French activists pose as employers to denounce racism

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PARIS – French anti-racism activists who have phoned temp agencies posing as a construction company wishing to hire only “European” workers say more than a third of companies have agreed to help discriminatory research.

SOS Racisme, a national anti-discrimination association, broadcast audio recordings of some of the calls made in May to 69 temporary work agencies in the Ile-de-France region on Friday.

During the calls, activists pretended to work for a fictitious construction company looking for manual workers for a construction site. They explained that they were only looking for workers with “European profiles”, not suggesting people of color.

“If there is absolutely no record of this type of exchange, we can do what is necessary,” said a woman who answered one of the calls, according to the records.

An employee of another agency was recorded saying, “I’m taking a note for myself so that I can offer you the profiles you want.

“But I can’t say it will be that color or that community. It’s too complicated, ”she added.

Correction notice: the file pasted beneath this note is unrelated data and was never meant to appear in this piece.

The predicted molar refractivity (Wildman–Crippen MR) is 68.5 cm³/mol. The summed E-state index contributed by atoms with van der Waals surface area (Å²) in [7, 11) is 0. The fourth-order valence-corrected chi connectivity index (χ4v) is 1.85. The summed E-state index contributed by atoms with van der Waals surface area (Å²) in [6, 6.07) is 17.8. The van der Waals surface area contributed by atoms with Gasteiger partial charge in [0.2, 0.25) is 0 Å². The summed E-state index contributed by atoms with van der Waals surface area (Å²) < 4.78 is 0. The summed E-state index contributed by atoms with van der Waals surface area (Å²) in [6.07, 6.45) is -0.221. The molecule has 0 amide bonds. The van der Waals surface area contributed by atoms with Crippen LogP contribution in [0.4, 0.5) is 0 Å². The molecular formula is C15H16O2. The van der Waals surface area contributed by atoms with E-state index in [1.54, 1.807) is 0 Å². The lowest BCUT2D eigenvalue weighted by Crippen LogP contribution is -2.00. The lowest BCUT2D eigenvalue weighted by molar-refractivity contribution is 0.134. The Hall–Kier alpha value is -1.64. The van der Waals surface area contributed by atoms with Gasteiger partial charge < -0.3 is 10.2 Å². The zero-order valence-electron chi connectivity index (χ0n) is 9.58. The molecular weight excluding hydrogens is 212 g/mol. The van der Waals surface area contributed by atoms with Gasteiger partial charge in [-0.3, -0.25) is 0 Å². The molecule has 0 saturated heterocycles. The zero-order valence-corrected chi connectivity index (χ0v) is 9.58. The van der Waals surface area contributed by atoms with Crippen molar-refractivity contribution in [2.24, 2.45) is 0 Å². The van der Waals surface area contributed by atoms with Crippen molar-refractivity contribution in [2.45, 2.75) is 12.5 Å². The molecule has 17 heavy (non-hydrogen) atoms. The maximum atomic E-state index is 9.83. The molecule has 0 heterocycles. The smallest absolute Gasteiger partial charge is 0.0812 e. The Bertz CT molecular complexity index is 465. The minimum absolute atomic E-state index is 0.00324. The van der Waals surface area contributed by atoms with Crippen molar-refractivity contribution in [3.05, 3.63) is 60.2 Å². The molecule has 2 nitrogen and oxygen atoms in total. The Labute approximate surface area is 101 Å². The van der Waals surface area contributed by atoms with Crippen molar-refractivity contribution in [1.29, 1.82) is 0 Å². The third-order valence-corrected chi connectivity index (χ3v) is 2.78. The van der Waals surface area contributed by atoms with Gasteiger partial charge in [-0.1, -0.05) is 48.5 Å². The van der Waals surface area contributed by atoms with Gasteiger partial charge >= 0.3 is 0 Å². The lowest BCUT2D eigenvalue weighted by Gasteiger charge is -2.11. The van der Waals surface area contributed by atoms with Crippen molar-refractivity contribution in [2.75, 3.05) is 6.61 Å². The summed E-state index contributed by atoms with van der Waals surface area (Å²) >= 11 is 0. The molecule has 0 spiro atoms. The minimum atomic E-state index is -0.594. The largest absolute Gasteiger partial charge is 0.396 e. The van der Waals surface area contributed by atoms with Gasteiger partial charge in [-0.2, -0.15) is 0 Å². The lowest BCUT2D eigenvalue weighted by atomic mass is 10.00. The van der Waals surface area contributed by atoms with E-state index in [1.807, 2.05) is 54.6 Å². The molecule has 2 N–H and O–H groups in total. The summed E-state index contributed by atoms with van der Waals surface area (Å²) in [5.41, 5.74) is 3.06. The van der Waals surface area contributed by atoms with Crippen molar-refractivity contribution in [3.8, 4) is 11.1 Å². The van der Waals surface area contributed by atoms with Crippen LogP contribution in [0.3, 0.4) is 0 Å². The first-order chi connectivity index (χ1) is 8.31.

Discrimination based on color, sex, nationality, sexual orientation or religious beliefs is illegal in France.

SOS Racisme said the 69 bureaus it called were all subsidiaries of France’s major temp companies, with billions of dollars in combined revenue.

The head of the anti-racist NGO SOS Racisme, Dominique Sopo, delivers a speech in front of placards and cannon balls and chains as people gather to protest in front of the headquarters of the magazine Valeurs Actuelles in Paris on September 4, 2020.
AFP via Getty Images

He said 55% of branches contacted refused discrimination claims.

But 39% of those called agreed to eliminate people on racial grounds, the campaign group said.

The remaining 6% also refused to select candidates racially, but suggested the fictitious company do it itself, SOS Racism said.

Although limited to a small number of agencies, the findings highlight what anti-racist activists say is a broader issue of discrimination in some French workplaces.

Previous research has shown discrimination against job seekers from neighborhoods with an immigrant population or whose names are not traditionally French.


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